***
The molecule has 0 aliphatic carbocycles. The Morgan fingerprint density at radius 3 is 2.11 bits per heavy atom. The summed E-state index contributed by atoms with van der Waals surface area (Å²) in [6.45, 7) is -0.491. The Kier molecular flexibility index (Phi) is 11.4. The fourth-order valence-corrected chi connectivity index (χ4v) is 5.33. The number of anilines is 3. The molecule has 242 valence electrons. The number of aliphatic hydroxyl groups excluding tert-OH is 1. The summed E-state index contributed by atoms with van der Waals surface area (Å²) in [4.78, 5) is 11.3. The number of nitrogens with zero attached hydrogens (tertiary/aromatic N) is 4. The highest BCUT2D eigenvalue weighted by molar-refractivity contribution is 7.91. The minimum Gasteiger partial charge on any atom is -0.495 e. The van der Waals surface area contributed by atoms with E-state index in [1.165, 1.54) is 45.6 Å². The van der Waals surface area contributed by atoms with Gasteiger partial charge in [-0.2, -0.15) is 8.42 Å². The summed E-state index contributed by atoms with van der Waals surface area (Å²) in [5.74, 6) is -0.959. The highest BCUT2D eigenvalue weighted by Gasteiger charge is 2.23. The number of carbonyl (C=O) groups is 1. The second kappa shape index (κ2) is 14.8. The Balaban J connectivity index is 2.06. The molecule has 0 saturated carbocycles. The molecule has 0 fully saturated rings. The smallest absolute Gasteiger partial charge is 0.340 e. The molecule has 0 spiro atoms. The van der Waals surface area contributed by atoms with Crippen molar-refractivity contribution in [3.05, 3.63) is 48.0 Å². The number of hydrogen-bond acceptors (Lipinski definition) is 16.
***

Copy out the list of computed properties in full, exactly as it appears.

The molecule has 0 aliphatic carbocycles. The Morgan fingerprint density at radius 3 is 2.11 bits per heavy atom. The summed E-state index contributed by atoms with van der Waals surface area (Å²) in [6.45, 7) is -0.491. The Kier molecular flexibility index (Phi) is 11.4. The fourth-order valence-corrected chi connectivity index (χ4v) is 5.33. The number of anilines is 3. The molecule has 242 valence electrons. The number of aliphatic hydroxyl groups excluding tert-OH is 1. The summed E-state index contributed by atoms with van der Waals surface area (Å²) in [4.78, 5) is 11.3. The number of nitrogens with zero attached hydrogens (tertiary/aromatic N) is 4. The highest BCUT2D eigenvalue weighted by molar-refractivity contribution is 7.91. The minimum Gasteiger partial charge on any atom is -0.495 e. The van der Waals surface area contributed by atoms with E-state index in [1.165, 1.54) is 45.6 Å². The van der Waals surface area contributed by atoms with Gasteiger partial charge in [-0.2, -0.15) is 8.42 Å². The summed E-state index contributed by atoms with van der Waals surface area (Å²) in [5.74, 6) is -0.959. The highest BCUT2D eigenvalue weighted by Gasteiger charge is 2.23. The number of carbonyl (C=O) groups is 1. The second kappa shape index (κ2) is 14.8. The Balaban J connectivity index is 2.06. The molecule has 0 saturated carbocycles. The molecule has 0 fully saturated rings. The smallest absolute Gasteiger partial charge is 0.340 e. The molecule has 0 spiro atoms. The van der Waals surface area contributed by atoms with Crippen molar-refractivity contribution in [3.05, 3.63) is 48.0 Å². The number of hydrogen-bond acceptors (Lipinski definition) is 16.